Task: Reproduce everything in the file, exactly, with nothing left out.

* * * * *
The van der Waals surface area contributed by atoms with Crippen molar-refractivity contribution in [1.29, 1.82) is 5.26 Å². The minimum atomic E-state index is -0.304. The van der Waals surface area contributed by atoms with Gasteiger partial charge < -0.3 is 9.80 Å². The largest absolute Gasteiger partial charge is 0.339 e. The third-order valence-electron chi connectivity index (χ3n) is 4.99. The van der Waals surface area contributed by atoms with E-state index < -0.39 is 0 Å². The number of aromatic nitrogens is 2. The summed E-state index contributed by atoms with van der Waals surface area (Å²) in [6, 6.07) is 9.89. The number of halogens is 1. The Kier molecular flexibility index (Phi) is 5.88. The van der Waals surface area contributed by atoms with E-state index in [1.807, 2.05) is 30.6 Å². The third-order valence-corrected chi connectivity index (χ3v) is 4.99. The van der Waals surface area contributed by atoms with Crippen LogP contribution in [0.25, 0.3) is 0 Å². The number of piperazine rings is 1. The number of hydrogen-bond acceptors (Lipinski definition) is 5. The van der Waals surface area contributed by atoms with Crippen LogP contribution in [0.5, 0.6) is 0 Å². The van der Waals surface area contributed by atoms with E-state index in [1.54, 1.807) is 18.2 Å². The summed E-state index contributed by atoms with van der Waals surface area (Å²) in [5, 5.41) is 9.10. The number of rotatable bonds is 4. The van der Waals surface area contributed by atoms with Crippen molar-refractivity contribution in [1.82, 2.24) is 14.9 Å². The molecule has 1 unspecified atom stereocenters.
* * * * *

The van der Waals surface area contributed by atoms with Crippen molar-refractivity contribution in [1.29, 1.82) is 5.26 Å². The minimum atomic E-state index is -0.304. The van der Waals surface area contributed by atoms with Gasteiger partial charge < -0.3 is 9.80 Å². The largest absolute Gasteiger partial charge is 0.339 e. The third-order valence-electron chi connectivity index (χ3n) is 4.99. The van der Waals surface area contributed by atoms with E-state index < -0.39 is 0 Å². The number of aromatic nitrogens is 2. The summed E-state index contributed by atoms with van der Waals surface area (Å²) in [6, 6.07) is 9.89. The number of halogens is 1. The Kier molecular flexibility index (Phi) is 5.88. The van der Waals surface area contributed by atoms with E-state index in [1.807, 2.05) is 30.6 Å². The third-order valence-corrected chi connectivity index (χ3v) is 4.99. The van der Waals surface area contributed by atoms with Crippen LogP contribution in [0.25, 0.3) is 0 Å². The number of piperazine rings is 1. The number of hydrogen-bond acceptors (Lipinski definition) is 5. The van der Waals surface area contributed by atoms with Crippen LogP contribution in [0.5, 0.6) is 0 Å². The van der Waals surface area contributed by atoms with E-state index in [1.54, 1.807) is 18.2 Å². The summed E-state index contributed by atoms with van der Waals surface area (Å²) in [5, 5.41) is 9.10. The number of rotatable bonds is 4. The van der Waals surface area contributed by atoms with Crippen molar-refractivity contribution in [1.82, 2.24) is 14.9 Å². The molecule has 1 unspecified atom stereocenters.